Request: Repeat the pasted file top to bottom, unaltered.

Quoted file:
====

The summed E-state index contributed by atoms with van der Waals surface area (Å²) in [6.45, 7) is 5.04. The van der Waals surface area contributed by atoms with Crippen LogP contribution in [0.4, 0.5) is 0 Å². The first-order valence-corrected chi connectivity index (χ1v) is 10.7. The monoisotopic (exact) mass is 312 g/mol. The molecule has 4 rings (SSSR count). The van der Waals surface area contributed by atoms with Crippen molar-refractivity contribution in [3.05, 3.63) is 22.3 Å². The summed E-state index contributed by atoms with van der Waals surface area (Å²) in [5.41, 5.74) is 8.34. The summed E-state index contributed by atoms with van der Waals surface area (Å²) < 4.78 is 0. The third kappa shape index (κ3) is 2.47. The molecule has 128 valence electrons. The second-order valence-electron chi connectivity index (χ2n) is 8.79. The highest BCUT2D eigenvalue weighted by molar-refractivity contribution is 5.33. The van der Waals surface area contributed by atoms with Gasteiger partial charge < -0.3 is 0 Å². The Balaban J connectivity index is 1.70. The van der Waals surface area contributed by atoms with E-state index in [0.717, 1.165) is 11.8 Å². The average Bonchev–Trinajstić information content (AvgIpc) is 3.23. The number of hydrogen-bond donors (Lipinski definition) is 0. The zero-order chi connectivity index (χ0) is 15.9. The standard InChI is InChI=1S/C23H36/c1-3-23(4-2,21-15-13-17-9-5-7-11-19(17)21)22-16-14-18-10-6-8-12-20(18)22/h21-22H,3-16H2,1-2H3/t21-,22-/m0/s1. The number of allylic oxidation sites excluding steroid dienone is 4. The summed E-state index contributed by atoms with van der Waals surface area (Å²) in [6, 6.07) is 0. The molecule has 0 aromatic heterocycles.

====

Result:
The summed E-state index contributed by atoms with van der Waals surface area (Å²) in [6.45, 7) is 5.04. The van der Waals surface area contributed by atoms with Crippen LogP contribution in [0.4, 0.5) is 0 Å². The first-order valence-corrected chi connectivity index (χ1v) is 10.7. The monoisotopic (exact) mass is 312 g/mol. The molecule has 4 rings (SSSR count). The van der Waals surface area contributed by atoms with Crippen molar-refractivity contribution in [3.05, 3.63) is 22.3 Å². The summed E-state index contributed by atoms with van der Waals surface area (Å²) in [5.41, 5.74) is 8.34. The summed E-state index contributed by atoms with van der Waals surface area (Å²) < 4.78 is 0. The third kappa shape index (κ3) is 2.47. The molecule has 128 valence electrons. The second-order valence-electron chi connectivity index (χ2n) is 8.79. The highest BCUT2D eigenvalue weighted by molar-refractivity contribution is 5.33. The van der Waals surface area contributed by atoms with Gasteiger partial charge < -0.3 is 0 Å². The Balaban J connectivity index is 1.70. The van der Waals surface area contributed by atoms with E-state index in [0.717, 1.165) is 11.8 Å². The average Bonchev–Trinajstić information content (AvgIpc) is 3.23. The number of hydrogen-bond donors (Lipinski definition) is 0. The zero-order chi connectivity index (χ0) is 15.9. The standard InChI is InChI=1S/C23H36/c1-3-23(4-2,21-15-13-17-9-5-7-11-19(17)21)22-16-14-18-10-6-8-12-20(18)22/h21-22H,3-16H2,1-2H3/t21-,22-/m0/s1. The number of allylic oxidation sites excluding steroid dienone is 4. The summed E-state index contributed by atoms with van der Waals surface area (Å²) in [6, 6.07) is 0. The molecule has 0 aromatic heterocycles.